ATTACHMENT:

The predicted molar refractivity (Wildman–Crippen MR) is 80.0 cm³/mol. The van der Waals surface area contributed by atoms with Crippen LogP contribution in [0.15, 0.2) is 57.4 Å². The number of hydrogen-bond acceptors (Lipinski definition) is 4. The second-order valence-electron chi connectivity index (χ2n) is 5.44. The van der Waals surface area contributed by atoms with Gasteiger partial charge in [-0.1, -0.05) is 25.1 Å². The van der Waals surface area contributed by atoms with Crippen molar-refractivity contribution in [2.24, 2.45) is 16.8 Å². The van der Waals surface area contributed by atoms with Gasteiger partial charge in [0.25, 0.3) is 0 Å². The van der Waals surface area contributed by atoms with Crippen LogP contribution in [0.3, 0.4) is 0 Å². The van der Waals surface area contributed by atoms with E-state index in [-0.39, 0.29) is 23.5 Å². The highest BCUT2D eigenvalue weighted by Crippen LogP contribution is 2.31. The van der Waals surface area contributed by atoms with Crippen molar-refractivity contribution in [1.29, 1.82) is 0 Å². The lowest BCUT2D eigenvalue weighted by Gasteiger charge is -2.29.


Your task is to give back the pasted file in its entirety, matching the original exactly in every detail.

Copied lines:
The predicted molar refractivity (Wildman–Crippen MR) is 80.0 cm³/mol. The van der Waals surface area contributed by atoms with Crippen LogP contribution in [0.15, 0.2) is 57.4 Å². The number of hydrogen-bond acceptors (Lipinski definition) is 4. The second-order valence-electron chi connectivity index (χ2n) is 5.44. The van der Waals surface area contributed by atoms with Gasteiger partial charge in [-0.1, -0.05) is 25.1 Å². The van der Waals surface area contributed by atoms with Crippen molar-refractivity contribution in [2.24, 2.45) is 16.8 Å². The van der Waals surface area contributed by atoms with Gasteiger partial charge in [0.25, 0.3) is 0 Å². The van der Waals surface area contributed by atoms with Crippen LogP contribution in [0.3, 0.4) is 0 Å². The van der Waals surface area contributed by atoms with E-state index in [-0.39, 0.29) is 23.5 Å². The highest BCUT2D eigenvalue weighted by Crippen LogP contribution is 2.31. The van der Waals surface area contributed by atoms with Crippen molar-refractivity contribution in [1.29, 1.82) is 0 Å². The lowest BCUT2D eigenvalue weighted by Gasteiger charge is -2.29.